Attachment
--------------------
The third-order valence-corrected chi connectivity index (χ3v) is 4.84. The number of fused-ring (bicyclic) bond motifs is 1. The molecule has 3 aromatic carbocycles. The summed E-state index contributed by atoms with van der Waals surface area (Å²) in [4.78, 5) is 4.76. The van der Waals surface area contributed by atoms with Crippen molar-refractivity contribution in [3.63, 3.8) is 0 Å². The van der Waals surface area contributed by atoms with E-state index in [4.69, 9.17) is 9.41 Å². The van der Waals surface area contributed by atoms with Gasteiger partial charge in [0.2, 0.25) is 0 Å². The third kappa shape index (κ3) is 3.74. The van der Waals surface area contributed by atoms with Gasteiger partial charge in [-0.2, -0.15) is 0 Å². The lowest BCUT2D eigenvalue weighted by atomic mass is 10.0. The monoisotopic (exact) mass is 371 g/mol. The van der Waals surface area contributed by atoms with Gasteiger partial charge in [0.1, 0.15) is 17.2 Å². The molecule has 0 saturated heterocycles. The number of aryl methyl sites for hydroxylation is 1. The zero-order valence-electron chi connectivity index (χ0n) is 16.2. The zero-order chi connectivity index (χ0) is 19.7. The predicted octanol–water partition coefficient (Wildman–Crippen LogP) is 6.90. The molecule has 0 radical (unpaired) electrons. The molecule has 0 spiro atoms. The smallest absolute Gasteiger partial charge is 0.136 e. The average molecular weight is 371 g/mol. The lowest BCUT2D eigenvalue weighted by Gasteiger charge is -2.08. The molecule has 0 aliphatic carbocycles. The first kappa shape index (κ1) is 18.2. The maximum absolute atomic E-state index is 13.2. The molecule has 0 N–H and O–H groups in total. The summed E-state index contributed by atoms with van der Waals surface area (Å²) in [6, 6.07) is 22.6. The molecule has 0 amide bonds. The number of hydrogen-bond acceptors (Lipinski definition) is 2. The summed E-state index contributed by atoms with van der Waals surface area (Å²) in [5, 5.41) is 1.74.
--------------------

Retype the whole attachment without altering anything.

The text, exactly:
The third-order valence-corrected chi connectivity index (χ3v) is 4.84. The number of fused-ring (bicyclic) bond motifs is 1. The molecule has 3 aromatic carbocycles. The summed E-state index contributed by atoms with van der Waals surface area (Å²) in [4.78, 5) is 4.76. The van der Waals surface area contributed by atoms with Crippen molar-refractivity contribution in [3.63, 3.8) is 0 Å². The van der Waals surface area contributed by atoms with E-state index in [4.69, 9.17) is 9.41 Å². The van der Waals surface area contributed by atoms with Gasteiger partial charge in [0.2, 0.25) is 0 Å². The third kappa shape index (κ3) is 3.74. The van der Waals surface area contributed by atoms with Gasteiger partial charge in [-0.2, -0.15) is 0 Å². The lowest BCUT2D eigenvalue weighted by atomic mass is 10.0. The monoisotopic (exact) mass is 371 g/mol. The van der Waals surface area contributed by atoms with Gasteiger partial charge in [0.1, 0.15) is 17.2 Å². The molecule has 0 saturated heterocycles. The number of aryl methyl sites for hydroxylation is 1. The zero-order valence-electron chi connectivity index (χ0n) is 16.2. The zero-order chi connectivity index (χ0) is 19.7. The predicted octanol–water partition coefficient (Wildman–Crippen LogP) is 6.90. The molecule has 0 radical (unpaired) electrons. The molecule has 0 spiro atoms. The smallest absolute Gasteiger partial charge is 0.136 e. The average molecular weight is 371 g/mol. The lowest BCUT2D eigenvalue weighted by Gasteiger charge is -2.08. The molecule has 0 aliphatic carbocycles. The first kappa shape index (κ1) is 18.2. The maximum absolute atomic E-state index is 13.2. The molecule has 0 N–H and O–H groups in total. The summed E-state index contributed by atoms with van der Waals surface area (Å²) in [6, 6.07) is 22.6. The molecule has 0 amide bonds. The number of hydrogen-bond acceptors (Lipinski definition) is 2. The summed E-state index contributed by atoms with van der Waals surface area (Å²) in [5, 5.41) is 1.74.